From mammoth corporate giants Sony and Target to local pubs chains like JD Wetherspoons, cyber attacks have become prolific enough to mislead you into believing we’re fighting a losing battle. But before you wave your white flag, admit defeat and allow digital anarchy to run its course, it’s important to realize that our current approach to cybersecurity is outdated and ill-equipped for the modern threat landscape. Instead of focusing on technology and sophisticated solutions to outsmart cybercriminals, what we need is a new way of thinking about cybersecurity.
There is no such thing as perfect security. As part one and part two of this trilogy highlighted, cyber attacks will continue to penetrate all security mechanisms. There is no stopping this. After all, the Internet has created the perfect environment where malicious cyber activity can thrive anonymously and unabatedly. We need to stop fighting this, and understand that the traditional tried-and-trusted approach to security has no place on this playing field. Part of the paradigm shift that needs to take place is an understanding that cybersecurity cannot be fixed on a technical level alone.
This final part of the trilogy will explore the way forward for the industry. While the reality may seem dismal and at times even a little apocalyptic, this part of the trilogy aims to demonstrate that there’s always light at the end of the tunnel. It is, however, important to understand that this ‘light’ comes at a price both in terms of resources and productivity. Companies rethinking their approach to security need to keep this in mind, and should be prepared to weigh the costs involved before implementing a new security strategy.
Rule #1 – If it ain’t broke … fix it anyway!
This is a cyber war, and we need to be battle-ready. Which means there’s no waiting for the next security breach to fix or improve things. Ideally, security experts should be on the lookout for innovative, cutting-edge solutions. Instead most rely on hackneyed strategies and wonder why this outdated approach to cybersecurity fails to protect them.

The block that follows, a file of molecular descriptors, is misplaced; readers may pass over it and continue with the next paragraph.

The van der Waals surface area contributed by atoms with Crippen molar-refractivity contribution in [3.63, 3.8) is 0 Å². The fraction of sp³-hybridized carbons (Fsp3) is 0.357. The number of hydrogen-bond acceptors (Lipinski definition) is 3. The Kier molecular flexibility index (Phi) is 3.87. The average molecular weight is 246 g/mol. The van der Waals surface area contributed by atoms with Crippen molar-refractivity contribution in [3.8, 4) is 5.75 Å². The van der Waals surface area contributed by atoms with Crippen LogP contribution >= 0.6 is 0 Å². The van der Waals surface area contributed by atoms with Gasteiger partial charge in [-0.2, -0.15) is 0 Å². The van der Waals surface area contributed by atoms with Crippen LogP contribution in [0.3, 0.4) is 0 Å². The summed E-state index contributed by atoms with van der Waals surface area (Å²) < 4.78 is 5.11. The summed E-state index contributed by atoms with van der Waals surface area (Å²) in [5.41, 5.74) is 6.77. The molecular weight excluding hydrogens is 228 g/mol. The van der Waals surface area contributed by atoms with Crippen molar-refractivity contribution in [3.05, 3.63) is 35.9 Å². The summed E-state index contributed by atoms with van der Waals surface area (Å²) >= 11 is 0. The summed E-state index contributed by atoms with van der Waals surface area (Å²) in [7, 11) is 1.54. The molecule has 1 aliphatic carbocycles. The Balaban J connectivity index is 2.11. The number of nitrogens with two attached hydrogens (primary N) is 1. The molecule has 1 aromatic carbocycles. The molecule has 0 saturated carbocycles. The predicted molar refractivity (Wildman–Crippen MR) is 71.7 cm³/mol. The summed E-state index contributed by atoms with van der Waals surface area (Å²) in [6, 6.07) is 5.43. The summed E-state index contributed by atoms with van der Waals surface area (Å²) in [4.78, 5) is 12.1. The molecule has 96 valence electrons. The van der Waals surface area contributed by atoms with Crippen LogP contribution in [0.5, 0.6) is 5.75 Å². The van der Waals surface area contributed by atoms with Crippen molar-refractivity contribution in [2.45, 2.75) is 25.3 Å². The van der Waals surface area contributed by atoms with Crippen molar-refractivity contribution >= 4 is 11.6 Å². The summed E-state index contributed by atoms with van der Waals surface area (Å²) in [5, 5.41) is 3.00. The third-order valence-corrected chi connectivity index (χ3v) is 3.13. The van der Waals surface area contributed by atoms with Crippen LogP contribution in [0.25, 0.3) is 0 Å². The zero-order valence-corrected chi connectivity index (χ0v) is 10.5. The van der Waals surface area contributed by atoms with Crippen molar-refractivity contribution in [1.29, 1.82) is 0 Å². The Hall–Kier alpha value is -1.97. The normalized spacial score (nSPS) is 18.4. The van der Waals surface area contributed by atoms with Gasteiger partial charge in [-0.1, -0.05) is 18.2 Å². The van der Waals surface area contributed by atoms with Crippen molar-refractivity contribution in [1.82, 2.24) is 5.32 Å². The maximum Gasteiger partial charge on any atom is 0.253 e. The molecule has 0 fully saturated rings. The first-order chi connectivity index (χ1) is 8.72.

A traditional approach to cybersecurity consists of three distinct phases. These include prevention, detection and response. Each phase has its own unique set of activities and strategies to move the process to the next phase. Sounds simple and logical enough, right?
The downside to such an approach is that it fails to take into account the fact that there is no such thing as ultimate prevention. This becomes particularly problematic when you consider that most companies invest the majority of their security resources in acquiring and deploying prevention technology in the hope that this will ward off attacks. Because let’s face it firewalls only go so far, and increasingly that isn’t far enough. While prevention has its place, it cannot be a company’s main line of defense.
Most organizations view cybersecurity as something which is siloed and reactive. This is an ineffective approach to security which places an emphasis on prevention, and means that an organization is left waiting for an attack. Instead, organizations should take a proactive approach which involves predicting and pre-empting attacks. In this way, organizations will be better equipped to respond to the ever-growing number of cyber threats they face on a daily basis.